I came across the quote, “An it harm none, do as you will,” while I was reading, and I think it’s a pretty solid rule to start with. I don’t know where my path will take me or how I will identify when I reach the end of it, but I feel certain that however I journey, I will inevitably reach the same peak as everyone else. That said, it occurs to me that it would be fair to ask why bother with finding your own path in the first place if you’ll end up the same place regardless, but it seems to me that it’s kind of like walking through life in clothes that are too small. The end result is that you’re not naked, but wouldn’t it be nicer to be not naked in clothes that fit perfectly? 

And so off I go to hit the books. First stop, The Book of God by Walter Wangerin. Gotta love when someone can put the Bible in novel format. I know many argue that you miss the subtleties when you simplify the reading, but I’d say that putting the material in a format that is easier to digest makes people more apt to actually read it. At least people like me who would rather focus on the story that the language.

I could go for some more reading suggestions, though. I find I’m especially interested in learning more about Hinduism, so if anyone knows of a book that provides a good overview, that would be awesome. I still feel a great deal of certainty re: my chosen deity, but I’d like to find a way to believe that fits in more with who I am, and from what I’ve read, Hinduism might actually be a good fit for that. That said, I’m open to other ideas. Ultimately, faith is deeply personal to me, but right now I am finding myself in a stage of evolution and value the insight of others who see the world differently.  I’m not really up for starting a debate on who’s right and who’s wrong- that defeats my purpose right now- but I’d love to be able to discuss ideas and beliefs in an open and non-judgmental way with anyone inclined to do so. So for all ten or so of you that randomly check in with this blog- fire away if you have thoughts or opinions or expertise or suggestions. I’d certainly appreciate it. 🙂

Extra! Extra! Angel marathon leads to moral ambiguity mini-rant!!!

As a newly minted freelancer, I would be a liar if I didn’t admit to playing catch up with my old friend Netflix when life gets slow, the idea of yet another job search becomes too depressing for words, and I’m fresh out of spanking new ideas to blog about. Today Netflix surprised me with a story that struck me as very intriguing.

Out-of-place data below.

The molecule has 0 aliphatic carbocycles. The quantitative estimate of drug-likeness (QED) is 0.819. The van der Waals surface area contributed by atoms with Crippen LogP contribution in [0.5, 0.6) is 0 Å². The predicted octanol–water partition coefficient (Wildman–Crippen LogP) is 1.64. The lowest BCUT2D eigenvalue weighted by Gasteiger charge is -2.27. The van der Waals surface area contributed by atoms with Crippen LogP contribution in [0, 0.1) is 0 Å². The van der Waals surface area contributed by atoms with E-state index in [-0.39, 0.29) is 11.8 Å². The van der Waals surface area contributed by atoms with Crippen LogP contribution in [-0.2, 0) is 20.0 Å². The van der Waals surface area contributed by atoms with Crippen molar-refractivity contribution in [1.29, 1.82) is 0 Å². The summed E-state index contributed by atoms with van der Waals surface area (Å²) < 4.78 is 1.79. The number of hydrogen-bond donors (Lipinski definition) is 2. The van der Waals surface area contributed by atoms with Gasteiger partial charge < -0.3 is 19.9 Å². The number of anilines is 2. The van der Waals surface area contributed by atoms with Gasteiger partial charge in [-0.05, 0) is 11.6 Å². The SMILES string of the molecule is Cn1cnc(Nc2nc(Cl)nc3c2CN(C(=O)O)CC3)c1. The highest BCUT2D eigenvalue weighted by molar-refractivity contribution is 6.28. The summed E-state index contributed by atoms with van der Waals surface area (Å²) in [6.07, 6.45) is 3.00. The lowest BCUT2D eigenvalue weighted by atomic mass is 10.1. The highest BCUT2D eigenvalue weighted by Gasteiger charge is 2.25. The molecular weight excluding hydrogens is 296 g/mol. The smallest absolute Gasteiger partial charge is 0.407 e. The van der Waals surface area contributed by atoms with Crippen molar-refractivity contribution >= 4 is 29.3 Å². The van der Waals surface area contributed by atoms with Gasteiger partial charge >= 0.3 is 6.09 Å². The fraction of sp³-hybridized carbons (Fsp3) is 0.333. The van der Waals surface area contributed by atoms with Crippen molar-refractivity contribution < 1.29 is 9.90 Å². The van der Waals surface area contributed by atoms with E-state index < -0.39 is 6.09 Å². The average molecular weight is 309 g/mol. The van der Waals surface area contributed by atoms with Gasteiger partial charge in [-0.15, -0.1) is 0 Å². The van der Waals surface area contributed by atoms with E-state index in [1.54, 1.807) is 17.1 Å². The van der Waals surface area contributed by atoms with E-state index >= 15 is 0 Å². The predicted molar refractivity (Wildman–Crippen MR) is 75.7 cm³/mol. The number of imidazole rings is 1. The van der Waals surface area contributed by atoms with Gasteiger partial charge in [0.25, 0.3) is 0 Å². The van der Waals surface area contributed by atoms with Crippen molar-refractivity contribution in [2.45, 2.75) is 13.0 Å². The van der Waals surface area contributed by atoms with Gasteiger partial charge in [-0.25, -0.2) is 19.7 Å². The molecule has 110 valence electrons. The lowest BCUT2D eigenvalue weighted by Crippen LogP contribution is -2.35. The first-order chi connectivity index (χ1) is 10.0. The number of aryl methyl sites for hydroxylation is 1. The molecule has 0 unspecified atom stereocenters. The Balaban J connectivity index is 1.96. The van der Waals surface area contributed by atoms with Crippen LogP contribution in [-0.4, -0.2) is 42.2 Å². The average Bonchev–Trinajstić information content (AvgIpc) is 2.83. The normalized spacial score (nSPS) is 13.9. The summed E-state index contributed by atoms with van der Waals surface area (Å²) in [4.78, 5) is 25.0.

The players are a girl, a boy, and a man. The man is the villain. He tried to kill the girl. The girl is the victim. She has suffered at the hands of the villain. The boy is the hero. He wants to save the girl. The interesting thing to me is how the roles change based on the choices they make and the choices that are made for them. The girl wants to kill the man, but the boy wants to prevent her from doing so and save her from becoming a killer. This could be possible if the girl hadn’t already taken steps to ensure that the man’s death is inevitable. He is going to die no matter what. Even so, at the last moment, the boy steps in and performs the fatal blow. 

So then, who is the victim and who is the villain and are there even any heroes left in the story? The girl starts as victim, but in seeking retribution does she become villain or has she taken on the challenge of being her own hero? And in dying in a manner similar to how he killed others, does the man become the victim? Do the scales of justice re-balance in an eye for an eye way or is he always just the villain? As for the boy, is he still a hero because his motives were pure, or does he become the villain because he took a life? Or maybe he becomes a victim because chivalry spurred him to do the unthinkable to protect the girl and in doing so he became what he despised. The story line can’t resolve because the players no longer know what roles they are playing. And that is the part that is intriguing.

If we can’t define ourselves, if we don’t know what role we are playing, it’s hard to resolve our own story. And yet time keeps moving and whether we actively participate or not, we’re pretty much all marching onward to our inevitable resolution.

In addition to ruminating a bit on how we are defined by choices, I have been reflecting a bit on moral ambiguity and on how we determine right and wrong. Do we know something is wrong because we have always been taught that it is wrong, or is there some intrinsic knowledge of the universe we are born with that helps us to avoid moral uncertainty? Maybe it’s some combination of both. The big questions come up and they’re not always easy to answer. So how do we eventually settle on our own moral compass? And how do we allow that compass to evolve as we evolve? There are a lot of reasons I was reflecting on this, personally, but an example that occurred to me as a way of illustrating the broader question was one I’m more familiar with. I’ve always defined myself as a Christian. I have also defined myself as not heterosexual for the entirety of my adult life. But many that subscribe to the teachings of Christianity say that if it’s not hetero, it’s a big no no in the eyes of the big guy. So, how is that apparent conflict resolved? Tough question. And one that doesn’t have an easy answer. Lots of soul searching and tears and angst happened before I found some peace with that aspect of myself, but I still can’t easily explain the hows or the whys. Lately, though, my reflections have taken me down a bit of a different path in terms of moral ambiguity. I can’t say I’m questioning my faith, because I still feel a very deep certainty as far as that goes. I think what I am questioning is the limitations imposed upon us by those professing to have a direct line to heaven. I find myself very uncertain about some of the rules and regulations. I get the big ones. Totally. Don’t kill people and all that jazz. It’s the little ones that I find myself taking issue with. I feel like if we could have a direct translation of the big book, the story we’d hear might be a lot different than the one we’ve been told.